But at the same time, here I am not doing it. Maybe I answered my own question.

    Moderator
    Drew on #60707

    DCGM,

    It’s hard to give a specific answer without more context as to your current training load, but if higher volumes of calisthenics have sort of hit a plateau, one thing that might be effective is a period of higher intensity resistance work. I’ve had this work before with guys where we rotate in a handful of weeks hitting some heavier bench press, DB shoulder press, etc. and that can allow for enough adaptation to push past the plateau. The way I’d set this up is to have a push-up “test” embedded within your week of training…maybe a set of max reps on Monday or something…and then just track that while keeping other variables fixed (i.e. DB Bench Press x10-12 @ RPE 8). If that max rep number keeps going up, don’t change anything. Once it plateaus, rotate in new movements.

    Sometimes the answer to the question is just to try things that you normally wouldn’t.

    Participant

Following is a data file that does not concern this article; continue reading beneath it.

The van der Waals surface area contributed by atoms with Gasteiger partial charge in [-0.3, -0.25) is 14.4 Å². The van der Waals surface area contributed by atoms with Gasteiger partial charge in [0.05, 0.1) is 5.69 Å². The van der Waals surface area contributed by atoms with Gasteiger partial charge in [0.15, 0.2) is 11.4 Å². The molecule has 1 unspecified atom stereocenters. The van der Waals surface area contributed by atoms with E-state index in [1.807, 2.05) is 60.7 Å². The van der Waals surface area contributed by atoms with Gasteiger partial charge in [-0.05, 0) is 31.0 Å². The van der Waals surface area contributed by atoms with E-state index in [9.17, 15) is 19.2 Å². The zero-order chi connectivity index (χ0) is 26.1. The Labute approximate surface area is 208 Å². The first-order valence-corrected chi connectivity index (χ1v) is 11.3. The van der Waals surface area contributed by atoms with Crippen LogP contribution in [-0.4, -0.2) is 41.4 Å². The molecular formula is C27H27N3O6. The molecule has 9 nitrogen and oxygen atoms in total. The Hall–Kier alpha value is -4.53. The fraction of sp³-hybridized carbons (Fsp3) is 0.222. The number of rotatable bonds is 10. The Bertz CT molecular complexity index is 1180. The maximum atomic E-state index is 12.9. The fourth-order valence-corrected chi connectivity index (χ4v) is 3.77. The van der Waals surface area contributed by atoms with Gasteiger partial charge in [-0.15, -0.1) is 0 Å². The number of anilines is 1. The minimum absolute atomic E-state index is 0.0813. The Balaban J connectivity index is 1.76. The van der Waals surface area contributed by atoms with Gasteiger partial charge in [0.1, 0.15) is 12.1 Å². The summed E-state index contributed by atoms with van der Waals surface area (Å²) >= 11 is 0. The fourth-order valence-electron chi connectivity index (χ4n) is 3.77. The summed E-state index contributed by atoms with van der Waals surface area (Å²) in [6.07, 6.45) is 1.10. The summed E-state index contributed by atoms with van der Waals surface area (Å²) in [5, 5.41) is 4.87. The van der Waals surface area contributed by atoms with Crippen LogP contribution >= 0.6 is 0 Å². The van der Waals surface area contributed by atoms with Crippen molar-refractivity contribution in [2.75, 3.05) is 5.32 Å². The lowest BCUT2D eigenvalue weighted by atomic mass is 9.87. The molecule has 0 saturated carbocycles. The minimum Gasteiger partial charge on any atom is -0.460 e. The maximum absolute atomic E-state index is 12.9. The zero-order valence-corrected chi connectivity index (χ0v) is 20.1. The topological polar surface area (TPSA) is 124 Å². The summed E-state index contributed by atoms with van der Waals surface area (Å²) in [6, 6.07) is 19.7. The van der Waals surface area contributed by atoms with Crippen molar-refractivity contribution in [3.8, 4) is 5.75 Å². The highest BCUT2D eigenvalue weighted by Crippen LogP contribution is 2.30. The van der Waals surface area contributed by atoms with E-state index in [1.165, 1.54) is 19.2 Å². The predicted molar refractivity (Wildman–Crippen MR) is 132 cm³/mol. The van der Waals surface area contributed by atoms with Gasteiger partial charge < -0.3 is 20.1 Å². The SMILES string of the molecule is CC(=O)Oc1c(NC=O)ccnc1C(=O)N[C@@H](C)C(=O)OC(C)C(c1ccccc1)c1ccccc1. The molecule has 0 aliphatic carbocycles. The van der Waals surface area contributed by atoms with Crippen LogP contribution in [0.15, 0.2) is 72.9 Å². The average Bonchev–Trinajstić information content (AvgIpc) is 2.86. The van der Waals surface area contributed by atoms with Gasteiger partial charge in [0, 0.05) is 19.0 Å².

dcgm on #60853

    Ah yeah, I’m actually working on a max strength cycle right now, wasn’t planning to test before about 6 weeks but maybe I’ll throw in the max rep sets more frequently. Thanks!

    Moderator
    Drew on #60865

    I think that’s as good strategy. The problem with setting aside a specific time every few weeks for a test is that as soon as you test something, the athlete is a fundamentally different athlete and thus the test itself loses some clarify when it comes to driving decision-making.

    So basically the way to counter that is to embed “tests” in your programming consistently, such that the training and the testing become one in the same and everything you do feeds into an information loop that allows for you to adjust training in as close to real time as possible…versus doing something for, say, six weeks and then waiting until week six to find out if it worked or not.

    Participant
    tarikbulad on #60911

    Choose a professional player who also shares your position and start looking to them for advice. You likely can’t ask them directly, although it never hurts to try, but you can watch them play and learn from what they do. Watch their form, check out interviews about their training and learn from their plays.Always have fun when on the field. If you don’t have fun, then there isn’t any reason to play.